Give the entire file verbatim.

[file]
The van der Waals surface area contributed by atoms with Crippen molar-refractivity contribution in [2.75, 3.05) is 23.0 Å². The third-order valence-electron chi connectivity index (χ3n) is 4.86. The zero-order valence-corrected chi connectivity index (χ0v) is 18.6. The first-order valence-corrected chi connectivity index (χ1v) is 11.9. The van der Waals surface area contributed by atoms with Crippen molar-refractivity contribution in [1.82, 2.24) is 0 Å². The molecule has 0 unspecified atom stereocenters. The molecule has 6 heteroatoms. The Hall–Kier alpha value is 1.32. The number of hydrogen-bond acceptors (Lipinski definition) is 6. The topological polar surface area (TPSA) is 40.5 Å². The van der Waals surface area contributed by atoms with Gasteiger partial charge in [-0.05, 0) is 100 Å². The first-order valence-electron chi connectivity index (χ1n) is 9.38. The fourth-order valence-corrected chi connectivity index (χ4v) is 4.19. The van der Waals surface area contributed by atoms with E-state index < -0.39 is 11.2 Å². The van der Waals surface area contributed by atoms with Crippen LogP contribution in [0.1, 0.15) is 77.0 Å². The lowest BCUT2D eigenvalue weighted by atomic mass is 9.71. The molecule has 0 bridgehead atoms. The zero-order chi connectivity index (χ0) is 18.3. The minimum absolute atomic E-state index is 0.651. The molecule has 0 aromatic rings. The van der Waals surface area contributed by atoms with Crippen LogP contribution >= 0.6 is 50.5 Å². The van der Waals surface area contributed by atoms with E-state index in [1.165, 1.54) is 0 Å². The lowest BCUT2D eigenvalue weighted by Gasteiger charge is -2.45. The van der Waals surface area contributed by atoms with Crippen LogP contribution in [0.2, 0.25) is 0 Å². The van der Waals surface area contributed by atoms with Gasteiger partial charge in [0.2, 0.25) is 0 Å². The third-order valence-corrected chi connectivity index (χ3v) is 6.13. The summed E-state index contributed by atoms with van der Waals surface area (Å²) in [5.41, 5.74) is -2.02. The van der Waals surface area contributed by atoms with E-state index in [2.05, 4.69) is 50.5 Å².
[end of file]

The van der Waals surface area contributed by atoms with Crippen molar-refractivity contribution in [2.75, 3.05) is 23.0 Å². The third-order valence-electron chi connectivity index (χ3n) is 4.86. The zero-order valence-corrected chi connectivity index (χ0v) is 18.6. The first-order valence-corrected chi connectivity index (χ1v) is 11.9. The van der Waals surface area contributed by atoms with Crippen molar-refractivity contribution in [1.82, 2.24) is 0 Å². The molecule has 0 unspecified atom stereocenters. The molecule has 6 heteroatoms. The Hall–Kier alpha value is 1.32. The number of hydrogen-bond acceptors (Lipinski definition) is 6. The topological polar surface area (TPSA) is 40.5 Å². The van der Waals surface area contributed by atoms with Gasteiger partial charge in [-0.05, 0) is 100 Å². The first-order valence-electron chi connectivity index (χ1n) is 9.38. The fourth-order valence-corrected chi connectivity index (χ4v) is 4.19. The van der Waals surface area contributed by atoms with E-state index < -0.39 is 11.2 Å². The van der Waals surface area contributed by atoms with Crippen LogP contribution in [0.1, 0.15) is 77.0 Å². The lowest BCUT2D eigenvalue weighted by atomic mass is 9.71. The molecule has 0 bridgehead atoms. The zero-order chi connectivity index (χ0) is 18.3. The minimum absolute atomic E-state index is 0.651. The molecule has 0 aromatic rings. The van der Waals surface area contributed by atoms with Crippen LogP contribution >= 0.6 is 50.5 Å². The van der Waals surface area contributed by atoms with E-state index in [1.165, 1.54) is 0 Å². The lowest BCUT2D eigenvalue weighted by Gasteiger charge is -2.45. The van der Waals surface area contributed by atoms with Crippen LogP contribution in [0.2, 0.25) is 0 Å². The van der Waals surface area contributed by atoms with Gasteiger partial charge in [0.2, 0.25) is 0 Å². The third-order valence-corrected chi connectivity index (χ3v) is 6.13. The summed E-state index contributed by atoms with van der Waals surface area (Å²) in [5.41, 5.74) is -2.02. The van der Waals surface area contributed by atoms with E-state index in [2.05, 4.69) is 50.5 Å².